When we lived in Australia, Tisha B’Av, the 9th day of the Hebrew month of Av, fell in winter.
It was a regular work day and school was not on holiday.
How different is the experience of Tisha B’Av in Jerusalem, Israel.
Busy streets are shuttered at night, restaurants, wine bars and street cafes are closed.
For hundreds of years, Jews have been mourning and fasting on Tisha B’Av.
These stones next to the Kotel, the Western Wall, at Robinson’s Arch, are from the ruined Temple, and remain as a reminder.
As a sign of mourning, every year Jews sit on the ground or on stones, or a low chair, to read Eicha, the Book of Lamentations.
For the last 6 years I have joined in the Walk around the Walls, led by Women in Green.
Every year I am surprised by the size of the crowd, as hundreds of people of all ages join in, many carrying Israeli flags.
Security led the way for the crowd walking around the walls. Security is always a concern, but I have never felt any danger.
First the walk passed New Gate,
then Damascus Gate,
and Flowers’ Gate. On this walk I get to see parts of Jerusalem not on my regular routes.
At Lion’s Gate, there was a speech from MK Zeev Elkin, along with others. He also spoke six years ago.
Lion’s Gate is where, in 1967, Israeli soldiers entered to liberate the Old City of Jerusalem from Jordanian occupation.
I am always amazed how many people stand and sit on the stones in the middle of the night to listen to speeches.
New this year were drones over the crowd. The beautiful horses that used to patrol were missing.
As I walked around to the Kotel, the Western Wall, the walls were illuminated.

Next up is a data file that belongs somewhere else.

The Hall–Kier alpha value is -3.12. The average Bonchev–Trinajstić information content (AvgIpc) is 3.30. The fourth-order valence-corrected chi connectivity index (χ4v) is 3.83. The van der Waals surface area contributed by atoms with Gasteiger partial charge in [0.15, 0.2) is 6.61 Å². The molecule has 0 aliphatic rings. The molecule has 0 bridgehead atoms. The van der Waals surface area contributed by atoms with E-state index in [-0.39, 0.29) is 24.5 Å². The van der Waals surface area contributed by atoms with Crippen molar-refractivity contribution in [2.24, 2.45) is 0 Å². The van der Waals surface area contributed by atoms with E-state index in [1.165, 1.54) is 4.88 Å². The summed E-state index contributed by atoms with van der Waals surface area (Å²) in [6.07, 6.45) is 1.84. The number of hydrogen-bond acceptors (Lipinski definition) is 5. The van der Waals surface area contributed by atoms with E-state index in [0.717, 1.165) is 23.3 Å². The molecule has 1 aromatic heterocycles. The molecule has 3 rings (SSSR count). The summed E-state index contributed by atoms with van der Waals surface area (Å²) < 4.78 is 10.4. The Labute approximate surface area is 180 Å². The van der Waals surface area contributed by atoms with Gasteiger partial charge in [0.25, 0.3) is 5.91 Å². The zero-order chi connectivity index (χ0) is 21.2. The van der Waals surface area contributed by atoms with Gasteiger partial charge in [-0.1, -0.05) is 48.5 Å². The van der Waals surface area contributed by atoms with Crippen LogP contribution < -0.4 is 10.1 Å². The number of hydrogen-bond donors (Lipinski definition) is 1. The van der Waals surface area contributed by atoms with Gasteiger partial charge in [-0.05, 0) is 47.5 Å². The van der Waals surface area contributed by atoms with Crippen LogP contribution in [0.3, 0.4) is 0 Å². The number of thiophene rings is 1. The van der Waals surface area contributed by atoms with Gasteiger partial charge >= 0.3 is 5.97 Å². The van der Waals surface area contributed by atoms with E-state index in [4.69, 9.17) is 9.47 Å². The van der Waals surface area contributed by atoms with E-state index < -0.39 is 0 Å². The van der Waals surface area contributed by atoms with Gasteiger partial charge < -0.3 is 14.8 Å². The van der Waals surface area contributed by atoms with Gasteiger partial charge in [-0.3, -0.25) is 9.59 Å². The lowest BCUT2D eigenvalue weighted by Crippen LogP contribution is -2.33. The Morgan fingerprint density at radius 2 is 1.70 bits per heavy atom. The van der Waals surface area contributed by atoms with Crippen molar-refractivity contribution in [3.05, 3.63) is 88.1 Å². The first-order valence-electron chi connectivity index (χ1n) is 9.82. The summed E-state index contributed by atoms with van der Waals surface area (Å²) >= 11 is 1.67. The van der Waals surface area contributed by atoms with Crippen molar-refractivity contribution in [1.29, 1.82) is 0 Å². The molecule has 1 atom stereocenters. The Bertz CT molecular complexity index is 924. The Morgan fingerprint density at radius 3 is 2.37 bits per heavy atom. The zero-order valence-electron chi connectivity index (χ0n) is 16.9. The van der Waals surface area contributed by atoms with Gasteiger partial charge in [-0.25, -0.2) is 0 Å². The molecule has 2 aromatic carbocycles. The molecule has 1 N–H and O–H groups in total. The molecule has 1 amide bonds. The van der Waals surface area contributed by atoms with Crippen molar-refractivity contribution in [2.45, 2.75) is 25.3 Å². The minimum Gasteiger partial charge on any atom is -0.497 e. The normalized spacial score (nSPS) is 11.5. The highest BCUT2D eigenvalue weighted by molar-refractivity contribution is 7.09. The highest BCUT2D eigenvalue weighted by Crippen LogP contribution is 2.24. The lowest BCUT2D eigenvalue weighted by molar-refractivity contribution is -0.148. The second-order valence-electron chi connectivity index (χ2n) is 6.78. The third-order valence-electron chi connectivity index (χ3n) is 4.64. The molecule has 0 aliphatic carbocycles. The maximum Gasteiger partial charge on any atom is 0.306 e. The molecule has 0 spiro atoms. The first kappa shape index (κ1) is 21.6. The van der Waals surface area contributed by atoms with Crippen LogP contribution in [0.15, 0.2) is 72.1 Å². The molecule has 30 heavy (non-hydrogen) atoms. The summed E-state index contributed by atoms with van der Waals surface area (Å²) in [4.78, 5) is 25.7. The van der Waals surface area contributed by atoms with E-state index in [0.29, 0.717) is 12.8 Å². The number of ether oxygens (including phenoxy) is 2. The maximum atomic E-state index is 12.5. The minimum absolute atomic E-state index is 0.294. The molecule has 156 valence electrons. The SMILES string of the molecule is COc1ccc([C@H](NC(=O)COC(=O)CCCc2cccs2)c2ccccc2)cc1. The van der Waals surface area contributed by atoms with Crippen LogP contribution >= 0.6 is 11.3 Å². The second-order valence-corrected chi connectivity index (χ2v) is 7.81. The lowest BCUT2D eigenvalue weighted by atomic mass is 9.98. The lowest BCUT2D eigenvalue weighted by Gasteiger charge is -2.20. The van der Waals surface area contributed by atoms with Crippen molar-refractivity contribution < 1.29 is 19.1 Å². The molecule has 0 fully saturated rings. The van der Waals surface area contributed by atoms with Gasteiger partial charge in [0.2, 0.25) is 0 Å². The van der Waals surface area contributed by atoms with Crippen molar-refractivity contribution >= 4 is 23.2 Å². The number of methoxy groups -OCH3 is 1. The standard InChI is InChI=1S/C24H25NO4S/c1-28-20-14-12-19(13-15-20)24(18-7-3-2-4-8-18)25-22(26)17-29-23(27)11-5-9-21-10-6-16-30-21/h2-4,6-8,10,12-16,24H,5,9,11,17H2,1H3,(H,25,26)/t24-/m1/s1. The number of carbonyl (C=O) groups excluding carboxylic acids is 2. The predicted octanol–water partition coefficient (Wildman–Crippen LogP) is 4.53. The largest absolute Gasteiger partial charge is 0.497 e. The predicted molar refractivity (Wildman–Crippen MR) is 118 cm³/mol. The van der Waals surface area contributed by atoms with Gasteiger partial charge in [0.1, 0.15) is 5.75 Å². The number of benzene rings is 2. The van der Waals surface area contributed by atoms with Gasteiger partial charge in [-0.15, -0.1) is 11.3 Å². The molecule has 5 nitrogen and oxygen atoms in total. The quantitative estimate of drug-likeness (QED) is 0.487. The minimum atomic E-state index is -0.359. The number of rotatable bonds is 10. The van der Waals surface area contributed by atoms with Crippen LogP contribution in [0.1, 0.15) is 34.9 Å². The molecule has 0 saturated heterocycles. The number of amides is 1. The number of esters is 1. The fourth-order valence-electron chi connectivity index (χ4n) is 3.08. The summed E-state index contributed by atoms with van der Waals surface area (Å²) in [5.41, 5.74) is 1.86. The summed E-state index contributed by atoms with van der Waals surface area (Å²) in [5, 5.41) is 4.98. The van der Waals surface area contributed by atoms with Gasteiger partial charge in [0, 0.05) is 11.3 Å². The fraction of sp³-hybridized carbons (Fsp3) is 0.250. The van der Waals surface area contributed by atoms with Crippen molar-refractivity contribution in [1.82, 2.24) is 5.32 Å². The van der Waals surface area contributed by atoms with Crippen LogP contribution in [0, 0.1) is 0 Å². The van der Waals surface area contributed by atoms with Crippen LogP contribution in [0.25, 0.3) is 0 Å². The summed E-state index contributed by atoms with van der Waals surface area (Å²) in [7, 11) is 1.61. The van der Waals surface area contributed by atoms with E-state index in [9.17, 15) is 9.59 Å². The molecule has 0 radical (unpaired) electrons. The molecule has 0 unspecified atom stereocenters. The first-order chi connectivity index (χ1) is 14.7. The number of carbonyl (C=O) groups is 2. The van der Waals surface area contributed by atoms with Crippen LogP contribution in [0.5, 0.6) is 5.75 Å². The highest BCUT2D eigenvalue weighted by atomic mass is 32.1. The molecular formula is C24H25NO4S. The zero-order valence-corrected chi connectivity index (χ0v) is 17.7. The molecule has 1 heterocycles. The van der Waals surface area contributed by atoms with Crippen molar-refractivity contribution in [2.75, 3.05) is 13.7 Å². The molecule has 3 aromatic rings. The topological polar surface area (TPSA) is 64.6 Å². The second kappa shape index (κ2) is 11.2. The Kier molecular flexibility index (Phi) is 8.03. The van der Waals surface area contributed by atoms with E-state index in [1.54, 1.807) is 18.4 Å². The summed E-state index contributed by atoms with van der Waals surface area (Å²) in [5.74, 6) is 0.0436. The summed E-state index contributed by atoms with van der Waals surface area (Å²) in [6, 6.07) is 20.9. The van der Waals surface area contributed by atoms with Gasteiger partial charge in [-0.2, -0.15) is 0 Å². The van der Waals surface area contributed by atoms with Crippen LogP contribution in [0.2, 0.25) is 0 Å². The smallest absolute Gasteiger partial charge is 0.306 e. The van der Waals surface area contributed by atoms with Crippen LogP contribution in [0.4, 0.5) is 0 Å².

I was not alone as I passed a group listening to a guide in the southern wall excavation.
There were many tour groups and guides sharing the stories of ancient Jerusalem.
Walking around to the Kotel, I looked in by Robinson’s Arch, the egalitarian section platforms.
There those ancient stones have remained at the base for millennia.
It is a vast area, and hard to photograph, especially at night. A crop of the photo shows the cracked stone which fell the next day, almost hitting a woman.
And as every year, tens of thousands of people were coming and going, sitting and praying, singing, and some even socializing.
They were sitting on the stones or walking somberly, remembering tragedies of old.
For over 6 years, near the Kotel Plaza under the stones, levels of history are being revealed.
The replica of the golden menorah of the Temple was shining brightly in front of the Hurva Synagogue. It was moved recently when work began on a new elevator access to the Kotel.
Six years of walking around the ancient walls, a simple act that for so many years our ancestors could only dream about. The distance seems less each time, but the hour is always late.
A Jerusalem festival this week is called 360 degrees,
however, Tisha B’Av mourning revolves 180 degrees.
After the lows of mourning, the roller coaster of life returns to celebration.
After Tisha B’Av comes a big wedding season.
A new family starting a new home in Israel.
The situation in Syria is getting more intense.
Hamas continues to burn the south.
However, families from around the world are coming together.
At this wedding in the hills of Jerusalem, as at all Jewish weddings, there is a song to remember Jerusalem.
Not just on Tisha B’Av, but every day, Jerusalem was and is in Jewish prayer.
After Tisha B’Av, so much is happening in Jerusalem, Israel, it is hard to decide what to do first.
For culture, there are large musical performances in Sultan’s Pool and free movies at night in the parks.
For sports fans, there is a street ball tournament and a basketball competition, plus flags are up for 52nd International Children’s Games, set to attract 2000 teenagers.
If you hurry, you could have an up close view, there is a special offer at Kikar Safra, one of the best Airbnb deals ever – HERE
For more Tisha B’Av in Jerusalem, photos HERE